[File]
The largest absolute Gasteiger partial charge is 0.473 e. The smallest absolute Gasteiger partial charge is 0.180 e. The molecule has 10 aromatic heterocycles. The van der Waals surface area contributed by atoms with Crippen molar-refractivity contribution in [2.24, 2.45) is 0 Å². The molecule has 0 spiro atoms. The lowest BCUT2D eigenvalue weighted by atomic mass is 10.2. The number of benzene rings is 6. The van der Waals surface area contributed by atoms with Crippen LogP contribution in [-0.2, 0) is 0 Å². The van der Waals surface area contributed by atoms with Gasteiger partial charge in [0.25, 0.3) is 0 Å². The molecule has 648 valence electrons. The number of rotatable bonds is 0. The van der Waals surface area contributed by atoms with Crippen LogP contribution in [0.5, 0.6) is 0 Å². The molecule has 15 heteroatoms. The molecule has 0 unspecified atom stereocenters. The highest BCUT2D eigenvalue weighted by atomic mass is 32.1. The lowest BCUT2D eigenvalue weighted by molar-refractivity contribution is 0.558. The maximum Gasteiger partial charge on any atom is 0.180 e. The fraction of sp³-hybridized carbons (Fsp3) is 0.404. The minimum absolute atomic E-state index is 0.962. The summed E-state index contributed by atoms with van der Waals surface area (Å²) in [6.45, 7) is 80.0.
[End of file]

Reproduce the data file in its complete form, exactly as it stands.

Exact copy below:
The largest absolute Gasteiger partial charge is 0.473 e. The smallest absolute Gasteiger partial charge is 0.180 e. The molecule has 10 aromatic heterocycles. The van der Waals surface area contributed by atoms with Crippen molar-refractivity contribution in [2.24, 2.45) is 0 Å². The molecule has 0 spiro atoms. The lowest BCUT2D eigenvalue weighted by atomic mass is 10.2. The number of benzene rings is 6. The van der Waals surface area contributed by atoms with Crippen LogP contribution in [-0.2, 0) is 0 Å². The van der Waals surface area contributed by atoms with Gasteiger partial charge in [0.25, 0.3) is 0 Å². The molecule has 648 valence electrons. The number of rotatable bonds is 0. The van der Waals surface area contributed by atoms with Crippen LogP contribution in [0.5, 0.6) is 0 Å². The molecule has 15 heteroatoms. The molecule has 0 unspecified atom stereocenters. The highest BCUT2D eigenvalue weighted by atomic mass is 32.1. The lowest BCUT2D eigenvalue weighted by molar-refractivity contribution is 0.558. The maximum Gasteiger partial charge on any atom is 0.180 e. The fraction of sp³-hybridized carbons (Fsp3) is 0.404. The minimum absolute atomic E-state index is 0.962. The summed E-state index contributed by atoms with van der Waals surface area (Å²) in [6.45, 7) is 80.0.